When 2+2 != 4

I was reminded of something I learned way back in my third year of computer science 'Numerical Method's' the other day..the fact that computers can't really do math!

No I'm not taking about the Pentium flaw from 1994, which was a big thing back on those days. I'm taking about the magic number emin  

Many people know that computers only speak in binary (1's and 0's). So everything you see on the screen has to be somehow represented as a sequence of 1's and 0's.

In Mathematics we have irrational numbers, and repeating decimals.  1/3 for example is an infinite sequence of 0.3333333, and Pi is a long infinite sequence of numbers that does not even bother to repeat (so far as anyone has calculated so far)

So the other day, I was doing some calculations on currency. Specifically it was a sequence of additions and subtractions. The number I was adding/subtracting was 5.32. Here is the debug of the output of that program.


Now if you look carefully, you will find the problem I ran into. There is a piece of the code that summarizes a bunch of detail lines to confirm the sum of the lines is zero before allowing the user to proceed.

In this case the sum of all the lines (+5.32 and -5.32) net each other out to zero the code says something like this

If SumOfRemaining > 0 Then
 Print "The sum of all remaining amounts must be greater then zero to continue"
End If

So how surprised was I when a user reported they were seeing this error message, even though the sum of the numbers was in fact ZERO.

Yet to the machine - The sum of 5.32 + - 5.32 was in fact not zero but more like 0.000000000000757280 WTF?

And that's when I remembered my 3rd year numerical methods class!

The big secret - is that as smart as people think computers are - They can't really do math on REAL (ie: repeating decimals / irrational) numbers. Instead they approximate it using a technique known as Floating Point Arithmetic

You can experience this yourself with pretty much any calculator. Start with the number 1 and divide it by 7     over and over again... say at least 50 times.  Then re-multiply by 7 those same number of times. You should get back to 1, and many times you will get back to 1. But eventually if you keep trying, you will find not the answer back at '1' but instead at something like 0.99999999999999999999999999998. Depending on the brand of calculator, the number of divides/multiples.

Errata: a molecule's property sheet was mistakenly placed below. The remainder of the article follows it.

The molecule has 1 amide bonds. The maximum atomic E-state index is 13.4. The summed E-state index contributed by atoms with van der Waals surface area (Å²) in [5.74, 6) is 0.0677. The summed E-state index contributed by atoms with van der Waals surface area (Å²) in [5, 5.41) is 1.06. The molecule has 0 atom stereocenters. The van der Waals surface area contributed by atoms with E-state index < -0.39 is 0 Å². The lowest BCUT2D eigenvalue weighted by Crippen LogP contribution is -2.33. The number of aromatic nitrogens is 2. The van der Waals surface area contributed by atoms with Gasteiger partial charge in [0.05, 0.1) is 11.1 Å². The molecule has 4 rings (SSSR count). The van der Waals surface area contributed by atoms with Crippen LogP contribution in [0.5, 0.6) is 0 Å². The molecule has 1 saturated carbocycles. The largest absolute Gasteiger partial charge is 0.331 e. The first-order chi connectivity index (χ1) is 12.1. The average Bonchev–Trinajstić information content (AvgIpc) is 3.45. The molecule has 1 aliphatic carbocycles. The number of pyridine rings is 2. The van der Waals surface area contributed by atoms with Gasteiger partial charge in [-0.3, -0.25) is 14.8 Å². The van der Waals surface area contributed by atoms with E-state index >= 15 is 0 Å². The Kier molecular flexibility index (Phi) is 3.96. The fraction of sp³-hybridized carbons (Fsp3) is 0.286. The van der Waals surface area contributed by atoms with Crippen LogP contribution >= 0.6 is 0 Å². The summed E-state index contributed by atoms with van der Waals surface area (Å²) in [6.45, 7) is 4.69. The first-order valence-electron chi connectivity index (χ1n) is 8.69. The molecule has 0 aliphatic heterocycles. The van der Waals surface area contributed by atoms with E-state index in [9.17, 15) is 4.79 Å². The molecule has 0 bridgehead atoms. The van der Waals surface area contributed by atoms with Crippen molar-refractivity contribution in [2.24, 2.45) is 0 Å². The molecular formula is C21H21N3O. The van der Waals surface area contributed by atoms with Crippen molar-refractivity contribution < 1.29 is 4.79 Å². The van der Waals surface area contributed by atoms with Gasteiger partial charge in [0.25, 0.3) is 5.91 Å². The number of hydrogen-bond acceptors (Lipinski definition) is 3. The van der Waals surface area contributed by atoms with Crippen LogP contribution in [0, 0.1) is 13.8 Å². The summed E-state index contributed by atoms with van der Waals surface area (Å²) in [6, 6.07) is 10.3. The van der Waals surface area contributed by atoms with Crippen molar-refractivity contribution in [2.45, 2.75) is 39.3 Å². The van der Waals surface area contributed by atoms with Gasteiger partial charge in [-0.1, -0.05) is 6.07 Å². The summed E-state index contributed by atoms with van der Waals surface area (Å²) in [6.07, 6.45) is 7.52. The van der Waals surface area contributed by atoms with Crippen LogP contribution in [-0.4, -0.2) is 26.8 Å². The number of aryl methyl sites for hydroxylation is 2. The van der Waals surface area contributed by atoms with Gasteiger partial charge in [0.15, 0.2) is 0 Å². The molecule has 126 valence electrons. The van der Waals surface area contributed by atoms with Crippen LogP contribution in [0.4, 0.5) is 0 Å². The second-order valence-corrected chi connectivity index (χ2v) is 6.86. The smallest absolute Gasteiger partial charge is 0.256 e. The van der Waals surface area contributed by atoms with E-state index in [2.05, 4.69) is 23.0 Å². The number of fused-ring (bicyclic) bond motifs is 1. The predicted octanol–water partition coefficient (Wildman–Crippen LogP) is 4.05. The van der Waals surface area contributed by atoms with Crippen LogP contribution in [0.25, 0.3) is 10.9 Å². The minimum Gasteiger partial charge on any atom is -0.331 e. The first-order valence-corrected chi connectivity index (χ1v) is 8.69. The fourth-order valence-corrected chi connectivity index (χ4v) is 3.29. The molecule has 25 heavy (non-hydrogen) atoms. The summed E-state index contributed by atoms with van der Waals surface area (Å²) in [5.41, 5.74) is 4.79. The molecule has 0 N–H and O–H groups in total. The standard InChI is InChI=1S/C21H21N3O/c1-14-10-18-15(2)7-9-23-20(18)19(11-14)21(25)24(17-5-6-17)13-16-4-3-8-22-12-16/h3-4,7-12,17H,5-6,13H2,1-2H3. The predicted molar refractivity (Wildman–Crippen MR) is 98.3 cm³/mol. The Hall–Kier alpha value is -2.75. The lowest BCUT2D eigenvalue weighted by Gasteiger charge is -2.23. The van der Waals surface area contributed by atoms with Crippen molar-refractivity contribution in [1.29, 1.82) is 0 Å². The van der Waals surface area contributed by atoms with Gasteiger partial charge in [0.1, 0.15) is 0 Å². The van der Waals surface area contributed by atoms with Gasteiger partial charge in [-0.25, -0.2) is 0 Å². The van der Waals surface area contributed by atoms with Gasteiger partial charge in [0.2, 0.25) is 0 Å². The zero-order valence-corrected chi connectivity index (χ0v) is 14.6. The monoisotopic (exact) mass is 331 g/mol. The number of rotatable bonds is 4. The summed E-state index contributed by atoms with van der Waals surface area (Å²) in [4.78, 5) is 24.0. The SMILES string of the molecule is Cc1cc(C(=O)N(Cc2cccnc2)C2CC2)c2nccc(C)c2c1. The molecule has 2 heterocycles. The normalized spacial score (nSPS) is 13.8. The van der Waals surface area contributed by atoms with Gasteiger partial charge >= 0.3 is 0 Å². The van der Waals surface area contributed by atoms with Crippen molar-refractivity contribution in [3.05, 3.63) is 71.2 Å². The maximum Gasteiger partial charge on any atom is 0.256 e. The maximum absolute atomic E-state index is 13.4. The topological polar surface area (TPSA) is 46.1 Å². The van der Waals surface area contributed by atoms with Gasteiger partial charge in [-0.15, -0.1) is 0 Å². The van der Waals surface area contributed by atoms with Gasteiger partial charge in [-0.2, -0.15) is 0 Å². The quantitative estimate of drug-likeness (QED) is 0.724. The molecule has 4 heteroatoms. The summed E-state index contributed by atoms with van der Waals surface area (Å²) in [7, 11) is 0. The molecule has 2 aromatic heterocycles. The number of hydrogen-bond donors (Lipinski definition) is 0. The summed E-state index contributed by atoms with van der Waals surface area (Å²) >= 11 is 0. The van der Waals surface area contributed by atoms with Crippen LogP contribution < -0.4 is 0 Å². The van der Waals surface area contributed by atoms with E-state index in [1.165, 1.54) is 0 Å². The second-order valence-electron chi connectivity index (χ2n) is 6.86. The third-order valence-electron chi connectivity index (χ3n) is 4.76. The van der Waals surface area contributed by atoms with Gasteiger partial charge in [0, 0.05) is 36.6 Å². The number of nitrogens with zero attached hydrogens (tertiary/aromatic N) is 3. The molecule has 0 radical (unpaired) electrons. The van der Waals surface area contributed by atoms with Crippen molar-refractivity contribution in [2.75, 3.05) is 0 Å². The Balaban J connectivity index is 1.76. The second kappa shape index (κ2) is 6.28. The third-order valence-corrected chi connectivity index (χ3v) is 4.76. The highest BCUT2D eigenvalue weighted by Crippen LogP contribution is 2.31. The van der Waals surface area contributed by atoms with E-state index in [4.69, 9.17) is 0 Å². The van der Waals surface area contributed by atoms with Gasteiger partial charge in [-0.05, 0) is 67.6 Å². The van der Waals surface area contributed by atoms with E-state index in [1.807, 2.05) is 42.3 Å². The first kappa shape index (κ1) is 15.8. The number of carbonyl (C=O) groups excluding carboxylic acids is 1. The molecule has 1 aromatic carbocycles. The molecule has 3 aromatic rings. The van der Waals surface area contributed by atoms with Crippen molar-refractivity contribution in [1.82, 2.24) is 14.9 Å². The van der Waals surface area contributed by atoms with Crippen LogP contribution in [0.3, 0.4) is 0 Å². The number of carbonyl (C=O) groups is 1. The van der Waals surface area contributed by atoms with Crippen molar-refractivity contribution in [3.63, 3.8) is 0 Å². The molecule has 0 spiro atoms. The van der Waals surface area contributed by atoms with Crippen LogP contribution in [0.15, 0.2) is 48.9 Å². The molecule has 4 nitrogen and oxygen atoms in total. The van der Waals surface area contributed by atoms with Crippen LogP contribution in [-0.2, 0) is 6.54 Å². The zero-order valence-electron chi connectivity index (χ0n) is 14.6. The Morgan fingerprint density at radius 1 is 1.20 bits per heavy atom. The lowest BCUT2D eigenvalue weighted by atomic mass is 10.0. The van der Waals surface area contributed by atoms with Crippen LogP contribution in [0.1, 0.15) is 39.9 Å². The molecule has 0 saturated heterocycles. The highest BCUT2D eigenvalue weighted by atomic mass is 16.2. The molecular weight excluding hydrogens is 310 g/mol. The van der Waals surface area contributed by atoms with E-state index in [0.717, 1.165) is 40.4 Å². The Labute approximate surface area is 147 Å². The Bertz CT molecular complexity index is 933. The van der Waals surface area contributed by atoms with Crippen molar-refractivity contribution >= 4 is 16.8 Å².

On a modern computer this can be much more difficult to reproduce because a) the computer uses more memory to store the numbers and b) a lot of calculator software 'cheats' so as to round when it thinks you are trying to 'fool' it so that you don't see the 'wrong' answer.. but none-the-less we can reproduce it.

In fact, for any machine / programming language combination we can calculate emin as follows

e(min) = smallest representable number such that adding "1" will still produce a number greater than 1

Consider the following simple algorithm:

    float e
	float sum
	float num
	float tmp
	
	e=0; sum=2; num=1;

	while (sum > 1)
		{
		tmp=1/num
		sum = 1+ tmp
		e=tmp
		num++
                }
		
	print "e(min) IS " + e
--- 
When this code runs on a computer, theoretically the loop should NEVER end, no mater how much we increase the sum by 1/num, it should get smaller and smaller to zero but never equal zero (ie: it's an asymptote)

But if we actually try to run it you will find that eventually the program does end and will output the e(min). 

ie: There is a number so small in the computer so as to be effectively 'zero' because floating point arithmetic is just an approximating of the real number system, and not the full real number system.

Even more interesting is emin number varies from machine to machine and software compiler to compiler depending upon how the floating point data type is implemented. 

On my machine - gcc - = e(min) = 5.960464e-08
                          java     e(min) is 5.960464e-08
                          python (ran for over 10 days, still did not exit!)


You can try the code out on your own machine from here: and see what e(min) looks like on your own machine.

The lesson here is to be careful when doing mathematical calculations (add, multiply, subtract, division with mixes of large numbers and small numbers together.. you just might not get the answer you expect! and 2+2 !=0

---

A final little tidbit about floating point numbers has to do with repeating decimals. Take for example the faction 1/3.  If you work this out it is a repeating set of 0.3333333 infinitely, but computers don't really use 10 digits. They only use 2 (0 and 1), and representation of a faction such as 1/3 may not be a  repeating digit, while other fractions which do not repeat in base 10 do repeat in binary (base 2).

Related:  What Every Computer Scientist Should Know About Floating-Point Arithmetic



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